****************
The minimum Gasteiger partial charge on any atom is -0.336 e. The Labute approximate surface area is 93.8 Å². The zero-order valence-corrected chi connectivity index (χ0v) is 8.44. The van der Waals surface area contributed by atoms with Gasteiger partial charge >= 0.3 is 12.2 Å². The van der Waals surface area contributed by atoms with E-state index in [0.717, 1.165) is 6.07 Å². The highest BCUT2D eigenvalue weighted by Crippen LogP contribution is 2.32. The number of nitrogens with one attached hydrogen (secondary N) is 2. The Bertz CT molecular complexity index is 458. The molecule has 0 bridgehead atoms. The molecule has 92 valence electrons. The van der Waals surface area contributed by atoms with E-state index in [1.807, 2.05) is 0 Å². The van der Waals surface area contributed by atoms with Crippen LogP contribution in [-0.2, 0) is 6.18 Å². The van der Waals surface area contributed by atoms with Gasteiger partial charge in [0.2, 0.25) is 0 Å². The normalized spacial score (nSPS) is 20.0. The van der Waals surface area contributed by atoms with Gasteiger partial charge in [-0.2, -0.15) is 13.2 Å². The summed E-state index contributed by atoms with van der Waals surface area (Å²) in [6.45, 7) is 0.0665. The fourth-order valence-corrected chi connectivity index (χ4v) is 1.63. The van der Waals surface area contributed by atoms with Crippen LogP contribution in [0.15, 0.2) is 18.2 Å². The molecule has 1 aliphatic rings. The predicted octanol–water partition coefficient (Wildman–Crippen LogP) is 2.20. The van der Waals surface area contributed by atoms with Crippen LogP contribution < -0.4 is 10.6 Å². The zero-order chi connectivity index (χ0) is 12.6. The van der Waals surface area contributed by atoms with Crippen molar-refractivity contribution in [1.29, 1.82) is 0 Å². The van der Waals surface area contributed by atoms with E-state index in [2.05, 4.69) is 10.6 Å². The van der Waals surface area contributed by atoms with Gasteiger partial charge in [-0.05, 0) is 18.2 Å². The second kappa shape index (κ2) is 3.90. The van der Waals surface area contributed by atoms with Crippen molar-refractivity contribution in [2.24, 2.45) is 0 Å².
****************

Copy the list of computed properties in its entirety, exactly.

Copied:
The minimum Gasteiger partial charge on any atom is -0.336 e. The Labute approximate surface area is 93.8 Å². The zero-order valence-corrected chi connectivity index (χ0v) is 8.44. The van der Waals surface area contributed by atoms with Gasteiger partial charge >= 0.3 is 12.2 Å². The van der Waals surface area contributed by atoms with E-state index in [0.717, 1.165) is 6.07 Å². The highest BCUT2D eigenvalue weighted by Crippen LogP contribution is 2.32. The number of nitrogens with one attached hydrogen (secondary N) is 2. The Bertz CT molecular complexity index is 458. The molecule has 0 bridgehead atoms. The molecule has 92 valence electrons. The van der Waals surface area contributed by atoms with E-state index in [1.807, 2.05) is 0 Å². The van der Waals surface area contributed by atoms with Crippen LogP contribution in [-0.2, 0) is 6.18 Å². The van der Waals surface area contributed by atoms with Gasteiger partial charge in [0.2, 0.25) is 0 Å². The normalized spacial score (nSPS) is 20.0. The van der Waals surface area contributed by atoms with Gasteiger partial charge in [-0.2, -0.15) is 13.2 Å². The summed E-state index contributed by atoms with van der Waals surface area (Å²) in [6.45, 7) is 0.0665. The fourth-order valence-corrected chi connectivity index (χ4v) is 1.63. The van der Waals surface area contributed by atoms with Crippen LogP contribution in [0.15, 0.2) is 18.2 Å². The molecule has 1 aliphatic rings. The predicted octanol–water partition coefficient (Wildman–Crippen LogP) is 2.20. The van der Waals surface area contributed by atoms with Crippen LogP contribution < -0.4 is 10.6 Å². The zero-order chi connectivity index (χ0) is 12.6. The van der Waals surface area contributed by atoms with Crippen molar-refractivity contribution in [1.29, 1.82) is 0 Å². The van der Waals surface area contributed by atoms with E-state index in [2.05, 4.69) is 10.6 Å². The van der Waals surface area contributed by atoms with Gasteiger partial charge in [-0.05, 0) is 18.2 Å². The second kappa shape index (κ2) is 3.90. The van der Waals surface area contributed by atoms with Crippen molar-refractivity contribution in [2.24, 2.45) is 0 Å².